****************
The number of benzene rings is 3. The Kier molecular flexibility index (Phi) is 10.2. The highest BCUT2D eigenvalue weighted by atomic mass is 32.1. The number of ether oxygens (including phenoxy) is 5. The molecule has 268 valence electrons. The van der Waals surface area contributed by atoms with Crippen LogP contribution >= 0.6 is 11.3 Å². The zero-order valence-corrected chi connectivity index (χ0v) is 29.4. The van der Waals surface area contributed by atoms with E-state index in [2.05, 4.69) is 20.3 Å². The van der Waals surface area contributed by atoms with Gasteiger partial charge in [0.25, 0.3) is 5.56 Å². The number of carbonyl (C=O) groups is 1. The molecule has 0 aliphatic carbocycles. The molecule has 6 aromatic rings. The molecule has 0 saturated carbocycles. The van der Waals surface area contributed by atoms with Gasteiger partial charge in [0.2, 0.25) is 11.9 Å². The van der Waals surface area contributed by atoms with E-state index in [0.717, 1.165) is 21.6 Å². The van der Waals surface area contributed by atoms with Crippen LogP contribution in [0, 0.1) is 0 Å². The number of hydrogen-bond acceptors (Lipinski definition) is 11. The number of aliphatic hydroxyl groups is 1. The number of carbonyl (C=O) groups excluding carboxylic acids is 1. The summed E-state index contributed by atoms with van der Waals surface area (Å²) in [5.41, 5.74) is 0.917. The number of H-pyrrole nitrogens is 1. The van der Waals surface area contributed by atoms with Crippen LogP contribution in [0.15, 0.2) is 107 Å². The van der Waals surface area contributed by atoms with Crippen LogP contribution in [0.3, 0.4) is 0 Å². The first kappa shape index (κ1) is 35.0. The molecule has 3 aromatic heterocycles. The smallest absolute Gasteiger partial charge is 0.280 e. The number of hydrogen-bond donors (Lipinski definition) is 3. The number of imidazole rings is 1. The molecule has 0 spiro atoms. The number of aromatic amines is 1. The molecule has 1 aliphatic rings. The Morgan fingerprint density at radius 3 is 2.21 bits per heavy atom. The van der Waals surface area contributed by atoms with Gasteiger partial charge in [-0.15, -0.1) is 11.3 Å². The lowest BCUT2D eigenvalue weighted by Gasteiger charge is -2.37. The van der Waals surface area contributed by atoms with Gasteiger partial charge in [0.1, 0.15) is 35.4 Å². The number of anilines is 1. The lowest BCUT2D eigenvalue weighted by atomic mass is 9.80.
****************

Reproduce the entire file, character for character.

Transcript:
The number of benzene rings is 3. The Kier molecular flexibility index (Phi) is 10.2. The highest BCUT2D eigenvalue weighted by atomic mass is 32.1. The number of ether oxygens (including phenoxy) is 5. The molecule has 268 valence electrons. The van der Waals surface area contributed by atoms with Crippen LogP contribution >= 0.6 is 11.3 Å². The zero-order valence-corrected chi connectivity index (χ0v) is 29.4. The van der Waals surface area contributed by atoms with E-state index in [2.05, 4.69) is 20.3 Å². The van der Waals surface area contributed by atoms with Gasteiger partial charge in [0.25, 0.3) is 5.56 Å². The number of carbonyl (C=O) groups is 1. The molecule has 0 aliphatic carbocycles. The molecule has 6 aromatic rings. The molecule has 0 saturated carbocycles. The van der Waals surface area contributed by atoms with Gasteiger partial charge in [0.2, 0.25) is 11.9 Å². The van der Waals surface area contributed by atoms with E-state index in [0.717, 1.165) is 21.6 Å². The van der Waals surface area contributed by atoms with Crippen LogP contribution in [0, 0.1) is 0 Å². The number of hydrogen-bond acceptors (Lipinski definition) is 11. The number of aliphatic hydroxyl groups is 1. The number of carbonyl (C=O) groups excluding carboxylic acids is 1. The summed E-state index contributed by atoms with van der Waals surface area (Å²) in [5.41, 5.74) is 0.917. The number of H-pyrrole nitrogens is 1. The van der Waals surface area contributed by atoms with Crippen LogP contribution in [0.15, 0.2) is 107 Å². The van der Waals surface area contributed by atoms with Crippen LogP contribution in [0.3, 0.4) is 0 Å². The first kappa shape index (κ1) is 35.0. The molecule has 3 aromatic heterocycles. The smallest absolute Gasteiger partial charge is 0.280 e. The number of hydrogen-bond donors (Lipinski definition) is 3. The number of imidazole rings is 1. The molecule has 0 spiro atoms. The number of aromatic amines is 1. The molecule has 1 aliphatic rings. The Morgan fingerprint density at radius 3 is 2.21 bits per heavy atom. The van der Waals surface area contributed by atoms with Gasteiger partial charge in [-0.15, -0.1) is 11.3 Å². The lowest BCUT2D eigenvalue weighted by Gasteiger charge is -2.37. The van der Waals surface area contributed by atoms with Gasteiger partial charge in [0.1, 0.15) is 35.4 Å². The number of anilines is 1. The lowest BCUT2D eigenvalue weighted by atomic mass is 9.80.